Sweden’s general election in 2014, held on 14 September, saw the centre-left Social Democratic party gain the majority of the vote. They will form a weak minority government; the centre-left coalition thus far only has a potential 43% of the vote. However, a more disturbing trend emerged from this year’s election in Sweden: the far-right party, Sweden Democrats, gained 13% of the vote, more than doubling their share from the previous election. The party, which has its roots in neo-Nazi movements but is now reportedly ‘not racist’ is highly anti-Muslim. Jimmie Aakesson, leading the anti-immigration party, has made anti-Muslim and Islamophobic statements in the past and has praised Marine Le Pen’s National Front in France.
We might consider the Sweden Democrats to be part of a ‘new’ European far-right, one that has been careful to ‘sanitise’ its message, leaving behind Nazism, racism and anti-Semitism. In its place, a more complex xenophobia is visible, focusing on immigration and the threat of ‘Islamisation.’ For example, Aakesson says of Islamism that it is the ‘Nazism and communism of our time.’ In fact, much of the party’s rhetoric is deeply anti-Muslim, but disguises it through language about ‘multiculturalism’ and ‘immigration’. The notion that Muslims are welfare scroungers—something we frequently encounter in the British media as well—features in a political advert that the Sweden Democrats released where an old woman, presumably a pensioner, is forced out of a queue for welfare benefits by women in burqas.
Part of Sweden Democrats’ success is drawing young voters, for whom unemployment has oscillated between 20 and 25 percent. Much like Ukip, the party’s rhetoric and politics has moved away from racism, focusing on the failings of the political elite. Recently, the Sweden Democrats published a report on rape in Sweden, using a dodgy sample to argue that 48% of rapes are caused by foreign-born men who have retrograde views of women and are ‘culturally different’. The reliance of Sweden Democrats on issues of ‘cultural difference’ masks their anti-Muslim agenda with disturbing similarities to Marine Le Pen’s far-right wing movement in France.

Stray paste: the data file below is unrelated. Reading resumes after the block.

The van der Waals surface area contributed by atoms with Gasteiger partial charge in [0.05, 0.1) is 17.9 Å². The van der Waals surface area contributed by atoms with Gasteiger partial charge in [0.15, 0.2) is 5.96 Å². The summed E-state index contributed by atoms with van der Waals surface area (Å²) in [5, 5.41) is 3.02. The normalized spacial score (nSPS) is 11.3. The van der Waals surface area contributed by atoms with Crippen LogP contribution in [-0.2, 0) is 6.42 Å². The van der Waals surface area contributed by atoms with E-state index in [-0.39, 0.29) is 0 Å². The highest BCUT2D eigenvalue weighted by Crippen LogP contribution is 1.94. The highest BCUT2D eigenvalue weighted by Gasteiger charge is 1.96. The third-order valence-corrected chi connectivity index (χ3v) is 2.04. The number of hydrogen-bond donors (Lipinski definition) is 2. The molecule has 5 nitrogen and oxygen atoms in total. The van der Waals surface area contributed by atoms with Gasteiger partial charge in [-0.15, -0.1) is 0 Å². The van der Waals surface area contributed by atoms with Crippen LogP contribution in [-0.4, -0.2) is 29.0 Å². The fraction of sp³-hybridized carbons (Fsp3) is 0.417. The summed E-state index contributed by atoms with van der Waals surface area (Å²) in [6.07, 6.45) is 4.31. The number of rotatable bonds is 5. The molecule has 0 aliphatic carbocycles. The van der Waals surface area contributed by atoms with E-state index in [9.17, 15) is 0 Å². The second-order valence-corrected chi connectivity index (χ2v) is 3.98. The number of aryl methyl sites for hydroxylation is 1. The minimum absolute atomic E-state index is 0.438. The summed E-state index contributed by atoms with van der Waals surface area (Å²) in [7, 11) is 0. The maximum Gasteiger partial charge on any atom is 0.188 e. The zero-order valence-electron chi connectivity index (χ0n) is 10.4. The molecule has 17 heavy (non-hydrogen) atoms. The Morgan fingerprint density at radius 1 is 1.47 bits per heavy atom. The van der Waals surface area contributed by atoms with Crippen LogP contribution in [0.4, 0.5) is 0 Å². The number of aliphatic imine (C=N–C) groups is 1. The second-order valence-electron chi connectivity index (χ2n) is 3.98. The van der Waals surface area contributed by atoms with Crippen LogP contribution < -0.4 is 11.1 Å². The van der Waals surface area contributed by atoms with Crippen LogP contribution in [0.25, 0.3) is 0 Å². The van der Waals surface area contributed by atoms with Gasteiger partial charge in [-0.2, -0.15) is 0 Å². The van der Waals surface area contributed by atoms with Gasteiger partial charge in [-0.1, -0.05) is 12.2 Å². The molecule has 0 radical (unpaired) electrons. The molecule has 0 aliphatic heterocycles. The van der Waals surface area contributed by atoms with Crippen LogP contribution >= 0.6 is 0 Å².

While we should be encouraged by the fact that Sweden’s mainstream political parties have refused to work with the Sweden Democrats, it is crucial to continue to watch how the tensions about cultural difference sweeping Europe are playing out and generating support for the far-right. In the UK, 24 seats in the European Parliamentary elections went to Ukip, a party which also stresses similar anxieties about immigration. Most disturbing is that surveys found that Marine Le Pen, leader of France’s National Front, would gain 30% of the vote, well ahead of current President Francois Hollande. The far-right’s gains across Europe are not only a threat to tolerance and intercultural interaction, but also threaten mainstream political parties and must be taken seriously.